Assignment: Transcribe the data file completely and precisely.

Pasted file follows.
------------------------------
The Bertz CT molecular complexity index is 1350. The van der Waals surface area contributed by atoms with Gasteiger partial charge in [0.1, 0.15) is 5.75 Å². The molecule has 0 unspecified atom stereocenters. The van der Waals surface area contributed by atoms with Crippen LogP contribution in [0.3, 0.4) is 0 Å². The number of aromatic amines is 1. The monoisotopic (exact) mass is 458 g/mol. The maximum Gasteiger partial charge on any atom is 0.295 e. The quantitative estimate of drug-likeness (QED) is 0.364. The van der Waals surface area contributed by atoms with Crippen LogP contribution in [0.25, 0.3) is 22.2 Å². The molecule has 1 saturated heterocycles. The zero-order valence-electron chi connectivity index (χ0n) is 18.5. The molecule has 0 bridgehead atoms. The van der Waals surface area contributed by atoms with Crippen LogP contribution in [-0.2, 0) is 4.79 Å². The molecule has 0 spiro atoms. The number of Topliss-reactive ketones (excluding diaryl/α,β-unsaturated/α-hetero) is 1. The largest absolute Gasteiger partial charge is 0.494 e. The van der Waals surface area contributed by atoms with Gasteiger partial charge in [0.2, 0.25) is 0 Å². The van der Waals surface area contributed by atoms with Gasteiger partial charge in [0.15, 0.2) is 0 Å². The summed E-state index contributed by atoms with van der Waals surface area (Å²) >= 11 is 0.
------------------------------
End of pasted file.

The Bertz CT molecular complexity index is 1350. The van der Waals surface area contributed by atoms with Gasteiger partial charge in [0.1, 0.15) is 5.75 Å². The molecule has 0 unspecified atom stereocenters. The van der Waals surface area contributed by atoms with Crippen LogP contribution in [0.3, 0.4) is 0 Å². The number of aromatic amines is 1. The monoisotopic (exact) mass is 458 g/mol. The maximum Gasteiger partial charge on any atom is 0.295 e. The quantitative estimate of drug-likeness (QED) is 0.364. The van der Waals surface area contributed by atoms with Crippen LogP contribution in [0.25, 0.3) is 22.2 Å². The molecule has 1 saturated heterocycles. The zero-order valence-electron chi connectivity index (χ0n) is 18.5. The molecule has 0 bridgehead atoms. The van der Waals surface area contributed by atoms with Crippen LogP contribution in [-0.2, 0) is 4.79 Å². The molecule has 0 spiro atoms. The number of Topliss-reactive ketones (excluding diaryl/α,β-unsaturated/α-hetero) is 1. The largest absolute Gasteiger partial charge is 0.494 e. The van der Waals surface area contributed by atoms with Gasteiger partial charge in [0.2, 0.25) is 0 Å². The van der Waals surface area contributed by atoms with Gasteiger partial charge in [0.15, 0.2) is 0 Å². The summed E-state index contributed by atoms with van der Waals surface area (Å²) >= 11 is 0.